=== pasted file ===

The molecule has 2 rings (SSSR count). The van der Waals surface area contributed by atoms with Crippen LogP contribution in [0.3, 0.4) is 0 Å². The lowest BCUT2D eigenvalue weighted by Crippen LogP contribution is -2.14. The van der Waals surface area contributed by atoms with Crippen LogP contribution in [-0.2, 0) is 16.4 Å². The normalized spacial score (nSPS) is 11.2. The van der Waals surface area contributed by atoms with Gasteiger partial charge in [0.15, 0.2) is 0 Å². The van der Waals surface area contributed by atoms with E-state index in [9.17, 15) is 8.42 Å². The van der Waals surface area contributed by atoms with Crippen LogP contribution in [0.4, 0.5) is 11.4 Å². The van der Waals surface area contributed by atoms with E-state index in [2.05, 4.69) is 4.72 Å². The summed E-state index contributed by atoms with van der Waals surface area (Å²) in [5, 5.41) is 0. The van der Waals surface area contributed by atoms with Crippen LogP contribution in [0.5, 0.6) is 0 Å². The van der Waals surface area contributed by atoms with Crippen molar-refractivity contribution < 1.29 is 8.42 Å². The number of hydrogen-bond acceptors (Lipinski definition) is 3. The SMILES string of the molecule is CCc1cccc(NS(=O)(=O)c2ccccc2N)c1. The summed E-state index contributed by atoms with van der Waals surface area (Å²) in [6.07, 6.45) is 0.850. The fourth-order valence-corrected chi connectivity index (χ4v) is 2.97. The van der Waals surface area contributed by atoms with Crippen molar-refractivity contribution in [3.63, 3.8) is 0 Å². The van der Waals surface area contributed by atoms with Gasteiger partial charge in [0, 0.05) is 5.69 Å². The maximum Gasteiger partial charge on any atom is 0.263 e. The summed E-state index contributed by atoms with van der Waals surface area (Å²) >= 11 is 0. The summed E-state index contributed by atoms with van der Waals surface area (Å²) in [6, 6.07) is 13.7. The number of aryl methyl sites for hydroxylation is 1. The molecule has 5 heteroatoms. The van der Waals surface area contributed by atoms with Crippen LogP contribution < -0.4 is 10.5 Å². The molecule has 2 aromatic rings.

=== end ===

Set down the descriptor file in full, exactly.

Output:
The molecule has 2 rings (SSSR count). The van der Waals surface area contributed by atoms with Crippen LogP contribution in [0.3, 0.4) is 0 Å². The lowest BCUT2D eigenvalue weighted by Crippen LogP contribution is -2.14. The van der Waals surface area contributed by atoms with Crippen LogP contribution in [-0.2, 0) is 16.4 Å². The normalized spacial score (nSPS) is 11.2. The van der Waals surface area contributed by atoms with Gasteiger partial charge in [0.15, 0.2) is 0 Å². The van der Waals surface area contributed by atoms with E-state index in [9.17, 15) is 8.42 Å². The van der Waals surface area contributed by atoms with Crippen LogP contribution in [0.4, 0.5) is 11.4 Å². The van der Waals surface area contributed by atoms with E-state index in [2.05, 4.69) is 4.72 Å². The summed E-state index contributed by atoms with van der Waals surface area (Å²) in [5, 5.41) is 0. The van der Waals surface area contributed by atoms with Crippen LogP contribution in [0.5, 0.6) is 0 Å². The van der Waals surface area contributed by atoms with Crippen molar-refractivity contribution < 1.29 is 8.42 Å². The number of hydrogen-bond acceptors (Lipinski definition) is 3. The SMILES string of the molecule is CCc1cccc(NS(=O)(=O)c2ccccc2N)c1. The summed E-state index contributed by atoms with van der Waals surface area (Å²) in [6.07, 6.45) is 0.850. The fourth-order valence-corrected chi connectivity index (χ4v) is 2.97. The van der Waals surface area contributed by atoms with Crippen molar-refractivity contribution in [3.63, 3.8) is 0 Å². The van der Waals surface area contributed by atoms with Gasteiger partial charge in [0, 0.05) is 5.69 Å². The maximum Gasteiger partial charge on any atom is 0.263 e. The summed E-state index contributed by atoms with van der Waals surface area (Å²) >= 11 is 0. The summed E-state index contributed by atoms with van der Waals surface area (Å²) in [6, 6.07) is 13.7. The number of aryl methyl sites for hydroxylation is 1. The molecule has 5 heteroatoms. The van der Waals surface area contributed by atoms with Crippen LogP contribution < -0.4 is 10.5 Å². The molecule has 2 aromatic rings.